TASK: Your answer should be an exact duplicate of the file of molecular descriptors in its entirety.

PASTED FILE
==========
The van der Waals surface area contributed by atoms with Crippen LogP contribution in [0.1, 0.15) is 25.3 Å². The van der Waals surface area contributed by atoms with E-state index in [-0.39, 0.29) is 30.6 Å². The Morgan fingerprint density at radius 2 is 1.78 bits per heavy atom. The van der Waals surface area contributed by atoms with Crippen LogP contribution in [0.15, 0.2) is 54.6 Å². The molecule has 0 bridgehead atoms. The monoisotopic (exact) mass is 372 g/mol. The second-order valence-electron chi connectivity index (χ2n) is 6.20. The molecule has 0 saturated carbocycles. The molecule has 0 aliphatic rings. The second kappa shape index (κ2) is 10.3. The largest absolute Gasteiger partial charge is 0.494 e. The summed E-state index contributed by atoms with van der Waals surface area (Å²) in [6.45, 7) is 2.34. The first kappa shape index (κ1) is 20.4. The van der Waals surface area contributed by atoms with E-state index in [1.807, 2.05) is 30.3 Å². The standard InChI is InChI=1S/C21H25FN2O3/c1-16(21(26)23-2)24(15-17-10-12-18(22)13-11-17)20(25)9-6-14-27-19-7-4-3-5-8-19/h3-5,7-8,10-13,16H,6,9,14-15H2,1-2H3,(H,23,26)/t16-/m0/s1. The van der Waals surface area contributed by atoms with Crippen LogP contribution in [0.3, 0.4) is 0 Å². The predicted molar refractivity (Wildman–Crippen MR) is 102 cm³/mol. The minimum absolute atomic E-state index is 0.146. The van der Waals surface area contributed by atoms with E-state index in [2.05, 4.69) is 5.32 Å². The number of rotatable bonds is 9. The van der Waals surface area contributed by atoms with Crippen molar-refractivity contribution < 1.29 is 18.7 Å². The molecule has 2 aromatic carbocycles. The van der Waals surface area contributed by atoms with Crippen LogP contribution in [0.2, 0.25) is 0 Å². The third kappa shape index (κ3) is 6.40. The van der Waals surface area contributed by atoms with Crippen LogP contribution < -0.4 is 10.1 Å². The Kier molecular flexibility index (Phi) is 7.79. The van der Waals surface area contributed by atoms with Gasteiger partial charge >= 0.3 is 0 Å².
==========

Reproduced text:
The van der Waals surface area contributed by atoms with Crippen LogP contribution in [0.1, 0.15) is 25.3 Å². The van der Waals surface area contributed by atoms with E-state index in [-0.39, 0.29) is 30.6 Å². The Morgan fingerprint density at radius 2 is 1.78 bits per heavy atom. The van der Waals surface area contributed by atoms with Crippen LogP contribution in [0.15, 0.2) is 54.6 Å². The molecule has 0 bridgehead atoms. The monoisotopic (exact) mass is 372 g/mol. The second-order valence-electron chi connectivity index (χ2n) is 6.20. The molecule has 0 saturated carbocycles. The molecule has 0 aliphatic rings. The second kappa shape index (κ2) is 10.3. The largest absolute Gasteiger partial charge is 0.494 e. The summed E-state index contributed by atoms with van der Waals surface area (Å²) in [6.45, 7) is 2.34. The first kappa shape index (κ1) is 20.4. The van der Waals surface area contributed by atoms with E-state index in [1.807, 2.05) is 30.3 Å². The standard InChI is InChI=1S/C21H25FN2O3/c1-16(21(26)23-2)24(15-17-10-12-18(22)13-11-17)20(25)9-6-14-27-19-7-4-3-5-8-19/h3-5,7-8,10-13,16H,6,9,14-15H2,1-2H3,(H,23,26)/t16-/m0/s1. The van der Waals surface area contributed by atoms with Crippen LogP contribution in [0.3, 0.4) is 0 Å². The predicted molar refractivity (Wildman–Crippen MR) is 102 cm³/mol. The minimum absolute atomic E-state index is 0.146. The van der Waals surface area contributed by atoms with E-state index in [2.05, 4.69) is 5.32 Å². The number of rotatable bonds is 9. The van der Waals surface area contributed by atoms with Crippen molar-refractivity contribution < 1.29 is 18.7 Å². The molecule has 2 aromatic carbocycles. The van der Waals surface area contributed by atoms with Crippen LogP contribution in [0.2, 0.25) is 0 Å². The third kappa shape index (κ3) is 6.40. The van der Waals surface area contributed by atoms with Crippen LogP contribution < -0.4 is 10.1 Å². The Kier molecular flexibility index (Phi) is 7.79. The van der Waals surface area contributed by atoms with Gasteiger partial charge >= 0.3 is 0 Å².